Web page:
Nokia’s all-or-nothing move to embrace Microsoft’s Windows Phone platform as its smartphone future has certainly caught the attention of the mobile world—but not everyone is impressed. In an interviews at the Mobile World Congress in Barcelona, executives from Verizon Wireless and Motorola tried to be diplomatic about how they viewed the prospects for Nokia handsets with Windows Phone 7…and largely failed, essentially saying Microsoft and Nokia are going to have to turn water to wine if their partnership is to have any significant impact on the mobile market.
Earlier this week, Motorola indicated the company has all but shut the door on the notion of making Windows Phone handsets, saying it’s very comfortable being the only company with its entire lineup built around Android. Although some of Motorola’s decision to skip the Windows Phone platform had to do with timing—it just wasn’t ready when Motorola needed it—Motorola executive VP Christy Wyatt also indicated the locked-down nature of Windows Phone turned Motorola off, turning Motorola into essentially an OEM for a Microsoft platform that offered commodity hardware to consumers. “We would like an opportunity to create unique value and we don’t feel we could with a closed platform.”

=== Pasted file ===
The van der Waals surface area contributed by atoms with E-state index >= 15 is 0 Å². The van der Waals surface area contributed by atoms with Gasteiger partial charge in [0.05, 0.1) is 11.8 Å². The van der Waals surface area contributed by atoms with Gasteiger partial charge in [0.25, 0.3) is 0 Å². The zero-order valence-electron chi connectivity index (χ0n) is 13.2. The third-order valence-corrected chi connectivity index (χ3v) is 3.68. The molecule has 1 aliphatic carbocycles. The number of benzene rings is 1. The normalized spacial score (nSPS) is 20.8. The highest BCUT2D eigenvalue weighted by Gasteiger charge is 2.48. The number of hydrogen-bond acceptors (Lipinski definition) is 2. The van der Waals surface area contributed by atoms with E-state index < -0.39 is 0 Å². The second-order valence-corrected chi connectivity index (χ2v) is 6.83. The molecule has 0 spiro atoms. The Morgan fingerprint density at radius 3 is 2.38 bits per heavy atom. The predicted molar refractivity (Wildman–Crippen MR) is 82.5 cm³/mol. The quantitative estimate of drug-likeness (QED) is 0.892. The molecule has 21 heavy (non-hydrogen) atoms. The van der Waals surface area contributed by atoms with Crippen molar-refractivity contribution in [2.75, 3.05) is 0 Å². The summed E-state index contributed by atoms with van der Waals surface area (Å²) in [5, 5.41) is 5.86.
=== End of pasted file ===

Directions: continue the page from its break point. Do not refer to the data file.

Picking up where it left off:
Nokia allegedly will be working around the roped-off nature of Windows Phone by having the exclusive ability to customize WIndows Phone: according to Phone Scoop Nokia says it will have a free hand to customize Windows Phone 7, although any deep changes will be pushed back to Microsoft to be included in the broader Windows Phone platform available to all handset makers. Although that means any innovations Nokia sneaks under the hood won’t be exclusive to Nokia, it does mean that Nokia isn’t likely to be significantly lagging in its ability to update handsets to new versions of WIndows Phone. That could be a significant benefit—just ask the myriad Android handset owners still waiting to upgrade to Android 2.2 “Froyo.”
However, more troubling for the Microsoft-Nokia partnership may come from U.S. carrier Verizon Wireless, whose response to the deal seems tepid at best. In an interview with Cnet, Verizon’s CTO Tony Melone indicated that the company would love to see a third major platform in the smartphone market, but seemed to hold out little hope that Windows Phone would make the grade.
“I think it would take a really compelling device from Nokia or any new vendor to break in. It doesn’t mean that it can’t happen, but it would have to be really good,” said Melone. “I don’t think Verizon needs the Nokia and Microsoft relationship.”
To be fair, Nokia abandoned its CDMA business back in 2006 and the company is not currently a handset partner with Verizon. However, if Nokia wants to re-establish its presence in the North American market, it’s almost certainly going to have to reach out to the top mobile operator in the United States.